Let’s go back a ways to Fisher Avenue. I can’t remember much about school, except the following year. I took Rose to kindergarten, and while waiting for registration, she began to cry. I waited and waited and she kept it up. So, I said, “Come on, Rose, let’s go home.”

We went.

Arriving home, Mamma said, “What are you doing here?”

I explained.

And she said, “Go right back and finish registering.”

That was that.

Mamma was a graduate of Horner College, and qualified to teach in the New York State schools, and she did that after all of us five kids were in schools.

Another thing I remember about Fisher Avenue was that I fell down the stairs and cut my chin and that caused a loss of a lot of blood. And, finally the doctor came and sewed it up. That’s one thing.

And the other thing was, one of the youngsters was—I don’t know which one it was, I don’t remember now—but, she crawled out of the bedroom window, which was over the porch roof, and she climbed out of that, got on the roof, and she sat there looking around until somebody saw her and then sort of kind of got things organized and got her back into the house.

Now, we belonged to the Ridgeview Congregational Church, and on my seventh birthday the minister, William Danna Street, gave everyone on their seventh birthday, every child a Bible, which I still have today.

There was quite a few other things down there on Fisher Avenue: Both houses, both 120 and 122, were built sort of on a slight slope. And they could accommodate a cellar door, which opened straight out like a kitchen door or a front door. And one of the other things I remember, was the fact that the Aunties used to buy half a dozen—half a case—of eggs at one time, and put them in crack filled with water glass. That’s the first I’ve heard, and the last time I’ve heard of water glass in many years. But, that was evidentially very good preservative mixture.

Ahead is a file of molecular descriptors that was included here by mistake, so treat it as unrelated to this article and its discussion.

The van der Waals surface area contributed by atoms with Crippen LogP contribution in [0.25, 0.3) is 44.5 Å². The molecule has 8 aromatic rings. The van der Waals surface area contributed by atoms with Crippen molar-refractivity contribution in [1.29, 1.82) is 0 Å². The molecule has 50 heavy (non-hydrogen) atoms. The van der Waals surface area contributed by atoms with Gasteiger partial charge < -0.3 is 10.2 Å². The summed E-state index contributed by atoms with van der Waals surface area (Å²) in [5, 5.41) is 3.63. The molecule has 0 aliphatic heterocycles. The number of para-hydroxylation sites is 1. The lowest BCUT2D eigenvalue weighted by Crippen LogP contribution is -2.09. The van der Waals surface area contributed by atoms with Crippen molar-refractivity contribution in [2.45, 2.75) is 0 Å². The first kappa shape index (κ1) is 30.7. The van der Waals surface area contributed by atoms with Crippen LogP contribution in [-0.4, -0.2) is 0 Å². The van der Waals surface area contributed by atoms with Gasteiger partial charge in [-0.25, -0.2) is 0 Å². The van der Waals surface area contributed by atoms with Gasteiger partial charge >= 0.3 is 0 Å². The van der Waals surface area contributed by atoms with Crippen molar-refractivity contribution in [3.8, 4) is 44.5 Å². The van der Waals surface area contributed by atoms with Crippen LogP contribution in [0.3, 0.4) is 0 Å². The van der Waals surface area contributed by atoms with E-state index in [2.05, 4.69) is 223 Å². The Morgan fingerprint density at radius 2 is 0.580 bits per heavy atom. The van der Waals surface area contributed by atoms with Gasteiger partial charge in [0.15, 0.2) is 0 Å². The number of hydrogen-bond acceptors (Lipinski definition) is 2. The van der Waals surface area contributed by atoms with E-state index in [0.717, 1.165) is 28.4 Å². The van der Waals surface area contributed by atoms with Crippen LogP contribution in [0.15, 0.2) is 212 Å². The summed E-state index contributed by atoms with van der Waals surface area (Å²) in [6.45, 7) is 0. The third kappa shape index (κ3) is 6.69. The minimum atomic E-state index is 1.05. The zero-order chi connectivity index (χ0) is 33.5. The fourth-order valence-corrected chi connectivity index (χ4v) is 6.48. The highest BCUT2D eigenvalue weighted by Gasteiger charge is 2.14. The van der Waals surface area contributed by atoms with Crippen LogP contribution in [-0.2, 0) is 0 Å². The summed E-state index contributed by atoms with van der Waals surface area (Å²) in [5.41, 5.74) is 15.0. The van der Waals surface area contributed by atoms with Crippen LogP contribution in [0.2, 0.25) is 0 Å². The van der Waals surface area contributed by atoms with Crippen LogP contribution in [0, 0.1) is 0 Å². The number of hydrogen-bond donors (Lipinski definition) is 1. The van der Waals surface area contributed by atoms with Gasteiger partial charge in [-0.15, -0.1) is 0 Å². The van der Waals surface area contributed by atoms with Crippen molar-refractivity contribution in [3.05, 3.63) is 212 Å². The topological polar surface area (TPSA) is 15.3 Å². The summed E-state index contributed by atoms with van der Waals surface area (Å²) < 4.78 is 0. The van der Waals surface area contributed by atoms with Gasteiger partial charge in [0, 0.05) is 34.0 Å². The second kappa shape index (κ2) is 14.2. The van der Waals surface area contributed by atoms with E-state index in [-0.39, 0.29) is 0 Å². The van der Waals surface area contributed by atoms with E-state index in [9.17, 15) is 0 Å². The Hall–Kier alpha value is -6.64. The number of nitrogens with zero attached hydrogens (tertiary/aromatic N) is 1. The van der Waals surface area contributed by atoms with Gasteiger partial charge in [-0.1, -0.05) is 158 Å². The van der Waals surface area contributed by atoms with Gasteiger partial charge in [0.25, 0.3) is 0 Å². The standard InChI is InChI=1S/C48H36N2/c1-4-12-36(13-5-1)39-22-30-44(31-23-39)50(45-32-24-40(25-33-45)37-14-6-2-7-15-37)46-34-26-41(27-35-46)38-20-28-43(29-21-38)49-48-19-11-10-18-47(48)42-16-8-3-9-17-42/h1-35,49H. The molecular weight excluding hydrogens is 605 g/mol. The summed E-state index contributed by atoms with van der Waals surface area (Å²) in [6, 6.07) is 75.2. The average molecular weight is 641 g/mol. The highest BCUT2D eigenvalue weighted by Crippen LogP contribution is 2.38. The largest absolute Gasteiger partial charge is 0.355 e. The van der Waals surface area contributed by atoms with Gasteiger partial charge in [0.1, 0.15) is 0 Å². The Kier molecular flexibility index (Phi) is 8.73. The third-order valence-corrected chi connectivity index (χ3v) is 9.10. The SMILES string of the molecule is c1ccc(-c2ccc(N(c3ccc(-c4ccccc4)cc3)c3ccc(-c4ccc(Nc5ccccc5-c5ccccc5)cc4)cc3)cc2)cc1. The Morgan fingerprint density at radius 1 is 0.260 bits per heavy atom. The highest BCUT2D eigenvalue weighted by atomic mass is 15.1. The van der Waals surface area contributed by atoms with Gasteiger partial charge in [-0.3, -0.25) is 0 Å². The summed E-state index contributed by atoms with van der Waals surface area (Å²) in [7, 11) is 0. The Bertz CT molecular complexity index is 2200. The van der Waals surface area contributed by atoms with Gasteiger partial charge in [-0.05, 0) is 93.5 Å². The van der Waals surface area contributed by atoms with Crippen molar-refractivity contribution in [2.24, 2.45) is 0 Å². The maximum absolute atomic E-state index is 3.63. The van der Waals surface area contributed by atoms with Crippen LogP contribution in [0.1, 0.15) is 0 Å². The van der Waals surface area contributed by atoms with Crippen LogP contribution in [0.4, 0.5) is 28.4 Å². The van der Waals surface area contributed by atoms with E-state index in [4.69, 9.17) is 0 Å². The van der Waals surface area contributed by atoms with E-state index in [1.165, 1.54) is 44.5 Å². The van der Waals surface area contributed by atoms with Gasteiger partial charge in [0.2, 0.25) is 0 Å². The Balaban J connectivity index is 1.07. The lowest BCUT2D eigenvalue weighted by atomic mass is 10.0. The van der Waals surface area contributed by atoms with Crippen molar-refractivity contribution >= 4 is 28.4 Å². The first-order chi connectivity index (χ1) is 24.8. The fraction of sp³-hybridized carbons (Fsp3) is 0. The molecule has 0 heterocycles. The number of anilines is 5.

Well, we left Fisher Avenue and moved to Rathmound Avenue and that was few years later. And, Rathmound Avenue had several events that were sort of not too happy.

Ruth got scrabbling around somewhere on the kitchen floor. And it wasn’t a very good floor, and she got big splinter in her leg and they had to get the doctor to get it out of there because it was a terrible thing. Well, the very next day, the owner of the house—it was two-family house, really, side-by-side—he immediately tore up the kitchen floor and put a new floor in, which was quite a help to us as well.

And it had a back yard, and we had a croquet set. And we were playing croquet, and I swung the mallet, and the head came off. And, instead of being careful of how I swung it, it happened to be right at Rose, my sister Rose. And it hit her in the mouth and broke one of the front teeth off, which was a bad thing as far as I was concerned, and I guess it was for her too.

But, I don’t remember anything else much about that.